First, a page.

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Job Interview Tip: How To Answer A Seemingly Simple Question

There are several questions that may come up in a job interview that seem simple enough, but they aren’t. Some of the questions are open to a wide range of answers and that’s when we can trip ourselves up.

For example,on a job interview you may get the question: Tell me about yourself.

 About 80% of all interviews begin with this “innocent” question. Many candidates, unprepared for the question, skewer themselves by rambling, recapping their life story, delving into ancient work history or sharing TOO much of their personal matters.

ANSWER: Start with the present and tell why you are well qualified for the position. Remember that the key to all successful interviewing is to match your qualifications to what the interviewer is looking for. In other words you must sell what the buyer is buying. This is the single most important strategy in job hunting.

So, before you answer this or any question it’s imperative that you try to uncover your interviewer’s greatest need, want, problem or goal. To do so, you can follow this one tip:

As early as you can in the interview, ask for a more complete description of what the position entails. You might say: “I have a number of accomplishments I’d like to tell you about, but I want to make the best use of our time together and talk directly to your needs. To help me do, that, could you tell me more about the most important priorities of this position? All I know is what I (heard from the recruiter, read in the classified ad, etc.)”

Then, ALWAYS follow-up with a second and possibly, third question, to draw out his needs even more. Surprisingly, it’s usually this second or third question that unearths what the interviewer is most looking for.
You might ask simply, “And in addition to that?…” or, “Is there anything else you see as essential to success in this position?:
This process will not feel easy or natural at first, because it is easier simply to answer questions, but only if you uncover the employer’s wants and needs will your answers make the most sense. Practice asking these key questions before giving your answers, the process will feel more natural and you will be light years ahead of the other job candidates you’re competing with.
After uncovering what the employer is looking for, describe why the needs of this job bear striking parallels to tasks you’ve succeeded at before. Be sure to illustrate with specific examples of your responsibilities and especially your achievements, all of which are geared to present yourself as a perfect match for the needs he has just described.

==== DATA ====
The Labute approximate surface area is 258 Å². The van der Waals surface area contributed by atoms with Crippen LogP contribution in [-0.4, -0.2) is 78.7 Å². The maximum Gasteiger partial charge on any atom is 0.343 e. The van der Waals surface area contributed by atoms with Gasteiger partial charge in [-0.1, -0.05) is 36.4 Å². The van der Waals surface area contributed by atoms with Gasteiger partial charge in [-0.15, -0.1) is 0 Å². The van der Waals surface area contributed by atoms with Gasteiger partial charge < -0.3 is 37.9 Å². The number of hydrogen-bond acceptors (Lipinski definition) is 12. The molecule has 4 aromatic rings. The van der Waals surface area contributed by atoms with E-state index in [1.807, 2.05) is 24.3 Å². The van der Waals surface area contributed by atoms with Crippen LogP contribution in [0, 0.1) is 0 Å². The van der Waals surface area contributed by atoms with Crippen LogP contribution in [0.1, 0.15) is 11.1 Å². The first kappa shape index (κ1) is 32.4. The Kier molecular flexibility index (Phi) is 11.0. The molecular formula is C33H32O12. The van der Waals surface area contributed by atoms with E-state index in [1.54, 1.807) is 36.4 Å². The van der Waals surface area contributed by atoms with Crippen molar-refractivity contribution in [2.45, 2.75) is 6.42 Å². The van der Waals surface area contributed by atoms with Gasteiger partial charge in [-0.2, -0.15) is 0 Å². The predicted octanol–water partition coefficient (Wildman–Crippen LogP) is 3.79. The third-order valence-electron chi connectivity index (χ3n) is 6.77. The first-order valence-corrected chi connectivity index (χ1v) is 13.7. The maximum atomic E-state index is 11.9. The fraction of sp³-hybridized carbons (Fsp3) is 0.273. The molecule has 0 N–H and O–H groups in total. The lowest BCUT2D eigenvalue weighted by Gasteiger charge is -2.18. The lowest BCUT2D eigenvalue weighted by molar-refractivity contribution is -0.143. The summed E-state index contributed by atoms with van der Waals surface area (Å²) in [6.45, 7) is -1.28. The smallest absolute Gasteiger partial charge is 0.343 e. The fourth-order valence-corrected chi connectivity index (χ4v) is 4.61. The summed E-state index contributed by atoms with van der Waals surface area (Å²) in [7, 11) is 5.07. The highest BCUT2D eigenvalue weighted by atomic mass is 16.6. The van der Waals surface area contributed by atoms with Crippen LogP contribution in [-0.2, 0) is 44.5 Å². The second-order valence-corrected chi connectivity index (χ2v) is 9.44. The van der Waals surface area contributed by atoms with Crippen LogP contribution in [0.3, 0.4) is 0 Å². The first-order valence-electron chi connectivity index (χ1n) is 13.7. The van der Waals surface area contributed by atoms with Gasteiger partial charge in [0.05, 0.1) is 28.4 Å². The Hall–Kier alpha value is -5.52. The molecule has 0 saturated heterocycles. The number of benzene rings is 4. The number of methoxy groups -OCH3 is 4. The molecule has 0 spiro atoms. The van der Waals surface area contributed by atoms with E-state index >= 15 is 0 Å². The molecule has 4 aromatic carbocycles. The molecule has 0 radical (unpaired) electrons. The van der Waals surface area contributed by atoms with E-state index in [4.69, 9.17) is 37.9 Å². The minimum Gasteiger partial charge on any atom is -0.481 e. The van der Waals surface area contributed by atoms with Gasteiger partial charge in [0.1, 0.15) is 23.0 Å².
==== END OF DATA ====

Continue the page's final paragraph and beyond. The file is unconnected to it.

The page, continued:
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Posted by on January 26, 2015 in Uncategorized

 

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Super Tip Tuesday- 5 Questions You Should Have Good Answers To During An Interview

5-questions

You should always be prepared AND confident when you go in to a job interview. It’s your ONE time to grab their attention and see that you are the BEST choice for the position they are offering. Here are five questions that might come up during an interview:

Why did you leave your last job?

Never put your former employer or your co-workers in a negative light. Don’t blame them for your departure. Give a positive reason, such as you left to take advantage of another opportunity that was better suited to your skills.

Have you had difficulties getting along with supervisors or co-workers?
No one is a saint. Sometimes personalities clash with the people you work with. Think carefully before you answer. Don’t go into a lot of details. A good answer might be, “Nothing major. I try to get along with everyone.”

How do you deal with stress on the job?
The employer wants to know if you’re going to run out the door when things get stressful. Ask yourself if you thrive on working with deadlines or if you need creative time to function more effectively. Think about how you handle stress and be honest. “I focus on the work I’m doing,and stay calm and centered.”

Do you have questions for me?
Always have a few questions. They show that you researched the company. Ask about a
current issue the company is working on or how their recent layoff in another department
affected company morale.

Why should we hire you?
Even though 20 people may be waiting outside, you need to sound confident, calm, and capable. Explain how your experience has prepared you for the job. Emphasize the qualities you think the employer is looking for, such as your outstanding work ethic or the fact that you’re a fast learner.

 
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Posted by on September 2, 2014 in Life Coaching

 

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